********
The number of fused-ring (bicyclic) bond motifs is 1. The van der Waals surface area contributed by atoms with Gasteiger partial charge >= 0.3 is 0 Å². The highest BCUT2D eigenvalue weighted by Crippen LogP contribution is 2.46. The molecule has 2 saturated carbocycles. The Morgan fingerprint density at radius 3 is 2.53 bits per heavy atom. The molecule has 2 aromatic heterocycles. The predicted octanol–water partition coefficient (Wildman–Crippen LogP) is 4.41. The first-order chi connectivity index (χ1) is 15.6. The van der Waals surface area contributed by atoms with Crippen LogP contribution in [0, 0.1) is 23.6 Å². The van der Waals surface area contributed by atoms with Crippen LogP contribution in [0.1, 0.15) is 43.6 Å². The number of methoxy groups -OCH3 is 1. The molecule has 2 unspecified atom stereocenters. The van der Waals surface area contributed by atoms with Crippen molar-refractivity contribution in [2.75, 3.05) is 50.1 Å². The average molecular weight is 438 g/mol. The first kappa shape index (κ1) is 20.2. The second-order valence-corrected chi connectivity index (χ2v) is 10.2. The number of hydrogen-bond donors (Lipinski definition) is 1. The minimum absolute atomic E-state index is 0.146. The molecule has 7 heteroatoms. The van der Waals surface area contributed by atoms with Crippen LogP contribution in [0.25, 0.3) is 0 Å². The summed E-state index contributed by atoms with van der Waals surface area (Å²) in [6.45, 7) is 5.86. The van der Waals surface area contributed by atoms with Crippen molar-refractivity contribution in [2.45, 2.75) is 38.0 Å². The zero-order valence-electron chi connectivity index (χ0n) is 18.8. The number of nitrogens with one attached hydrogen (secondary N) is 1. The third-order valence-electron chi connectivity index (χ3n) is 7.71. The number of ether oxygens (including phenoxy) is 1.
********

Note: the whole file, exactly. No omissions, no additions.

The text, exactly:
The number of fused-ring (bicyclic) bond motifs is 1. The van der Waals surface area contributed by atoms with Gasteiger partial charge >= 0.3 is 0 Å². The highest BCUT2D eigenvalue weighted by Crippen LogP contribution is 2.46. The molecule has 2 saturated carbocycles. The Morgan fingerprint density at radius 3 is 2.53 bits per heavy atom. The molecule has 2 aromatic heterocycles. The predicted octanol–water partition coefficient (Wildman–Crippen LogP) is 4.41. The first-order chi connectivity index (χ1) is 15.6. The van der Waals surface area contributed by atoms with Crippen LogP contribution in [0, 0.1) is 23.6 Å². The van der Waals surface area contributed by atoms with Crippen LogP contribution in [0.1, 0.15) is 43.6 Å². The number of methoxy groups -OCH3 is 1. The molecule has 2 unspecified atom stereocenters. The van der Waals surface area contributed by atoms with Crippen molar-refractivity contribution in [2.75, 3.05) is 50.1 Å². The average molecular weight is 438 g/mol. The first kappa shape index (κ1) is 20.2. The second-order valence-corrected chi connectivity index (χ2v) is 10.2. The number of hydrogen-bond donors (Lipinski definition) is 1. The minimum absolute atomic E-state index is 0.146. The molecule has 7 heteroatoms. The van der Waals surface area contributed by atoms with Crippen LogP contribution in [0.25, 0.3) is 0 Å². The summed E-state index contributed by atoms with van der Waals surface area (Å²) in [6.45, 7) is 5.86. The van der Waals surface area contributed by atoms with Crippen molar-refractivity contribution in [2.45, 2.75) is 38.0 Å². The zero-order valence-electron chi connectivity index (χ0n) is 18.8. The number of nitrogens with one attached hydrogen (secondary N) is 1. The third-order valence-electron chi connectivity index (χ3n) is 7.71. The number of ether oxygens (including phenoxy) is 1.